North Carolina deputy deceased.looking for shooter

RALEY, N.C. (AP) — Authorities launched a search for the shooter late Thursday night after a sheriff’s deputy died after he stopped his car on a dark North Carolina road.

“Find out who is responsible for this loss. Even in the midst of injury and pain, we ask for prayers to find out what happened and who is responsible. I ask for patience.

The sheriff’s office identified the killed lieutenant as Lieutenant Ned Byrd, 48, a K-9 officer who had served for 13 years. Byrd was shot dead while on duty in a dark section of Bridge Road just after 11 p.m. on Thursday, about four minutes from a gas station. Office spokesperson Eric Curry said by phone.

“We’re trying to gather why the lieutenant stopped,” Curry said.

Earlier that night, Curry said Bird answered a domestic call less than a mile away and entered a note into the system. He said there was no radio traffic indicating that Byrd was blocking traffic because, as a matter of procedure, he had been instructed to check in. But when Byrd was patrolling the area, something along the road seemed to catch his attention, he said, because his car was positioned to illuminate something.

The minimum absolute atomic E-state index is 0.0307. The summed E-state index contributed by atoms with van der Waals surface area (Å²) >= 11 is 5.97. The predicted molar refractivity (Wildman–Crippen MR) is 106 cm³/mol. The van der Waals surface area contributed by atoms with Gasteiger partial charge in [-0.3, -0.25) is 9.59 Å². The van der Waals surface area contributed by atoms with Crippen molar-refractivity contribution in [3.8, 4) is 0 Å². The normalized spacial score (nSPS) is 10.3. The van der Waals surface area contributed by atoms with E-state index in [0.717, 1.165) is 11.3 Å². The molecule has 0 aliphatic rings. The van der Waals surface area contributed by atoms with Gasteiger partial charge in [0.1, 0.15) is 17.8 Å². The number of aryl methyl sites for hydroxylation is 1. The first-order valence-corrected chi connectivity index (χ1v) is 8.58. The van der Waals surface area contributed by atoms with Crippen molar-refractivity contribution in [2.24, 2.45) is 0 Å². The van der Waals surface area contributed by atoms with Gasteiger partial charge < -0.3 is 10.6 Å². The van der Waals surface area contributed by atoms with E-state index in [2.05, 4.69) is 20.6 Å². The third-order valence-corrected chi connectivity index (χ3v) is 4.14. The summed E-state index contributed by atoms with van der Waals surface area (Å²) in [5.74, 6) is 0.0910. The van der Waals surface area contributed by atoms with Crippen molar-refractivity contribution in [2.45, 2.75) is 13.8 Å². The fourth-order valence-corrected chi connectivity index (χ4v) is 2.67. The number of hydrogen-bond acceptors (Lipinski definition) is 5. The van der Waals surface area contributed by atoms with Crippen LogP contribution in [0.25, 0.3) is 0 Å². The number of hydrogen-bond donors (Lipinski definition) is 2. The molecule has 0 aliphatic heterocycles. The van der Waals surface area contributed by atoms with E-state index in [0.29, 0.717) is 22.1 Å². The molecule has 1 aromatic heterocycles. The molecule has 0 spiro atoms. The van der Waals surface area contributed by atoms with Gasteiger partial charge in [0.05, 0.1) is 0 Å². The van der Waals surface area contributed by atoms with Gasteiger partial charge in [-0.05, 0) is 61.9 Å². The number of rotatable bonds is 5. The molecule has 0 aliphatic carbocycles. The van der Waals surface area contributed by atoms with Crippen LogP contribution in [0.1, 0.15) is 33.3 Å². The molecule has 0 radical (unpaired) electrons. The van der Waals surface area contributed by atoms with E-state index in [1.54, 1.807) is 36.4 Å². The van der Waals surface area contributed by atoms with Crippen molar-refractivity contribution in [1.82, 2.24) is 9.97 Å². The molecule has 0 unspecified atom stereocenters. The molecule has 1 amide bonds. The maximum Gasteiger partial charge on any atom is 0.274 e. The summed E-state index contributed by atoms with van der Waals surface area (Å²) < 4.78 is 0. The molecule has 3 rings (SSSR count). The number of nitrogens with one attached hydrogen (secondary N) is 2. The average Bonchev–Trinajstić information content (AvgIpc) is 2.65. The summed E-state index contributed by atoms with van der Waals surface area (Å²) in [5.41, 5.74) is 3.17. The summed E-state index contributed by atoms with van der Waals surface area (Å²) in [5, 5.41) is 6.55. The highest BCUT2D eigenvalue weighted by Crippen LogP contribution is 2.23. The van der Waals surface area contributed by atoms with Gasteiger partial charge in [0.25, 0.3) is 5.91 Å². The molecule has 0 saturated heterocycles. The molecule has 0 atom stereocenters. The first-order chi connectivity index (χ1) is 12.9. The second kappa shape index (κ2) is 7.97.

When Byrd did not respond to several check-in attempts, another agent was dispatched to check and found Byrd open fire outside the vehicle with the K-9 still inside. said Curry.

Law enforcement officers from multiple agencies were in the area on Friday to participate in a “search for the perpetrator or perpetrator,” Curry said.

In North Carolina, several sheriff’s deputies have been shot and injured in recent weeks. Sergeant Matthew Fishman A Wayne County Sheriff’s Office was killed last week. He was one of his three MPs shot trying to file an involuntary pledge at his home south of Goldsboro on August 1.

Attorney General Josh Stein said in a statement that he was troubled by “recent incidents of violence against law enforcement officers.”

“Police officers risk their lives to protect our communities. We must do everything in our power to keep our communities safe,” he said. “Thank you to the many public-spirited officers serving and protecting the people of North Carolina across the state.”

According to the sheriff’s office, Byrd joined the sheriff’s office as a detainee in 2009 and became a lieutenant in 2018.

Former Sheriff Donnie Harrison recalled Byrd’s goal was to become Deputy Sheriff, WNCN-TV report.

“If detainees were eligible to serve as deputies, we allowed them,” Harrison said. He was a happy man and I was a happy man for him. That’s what makes it so difficult. ”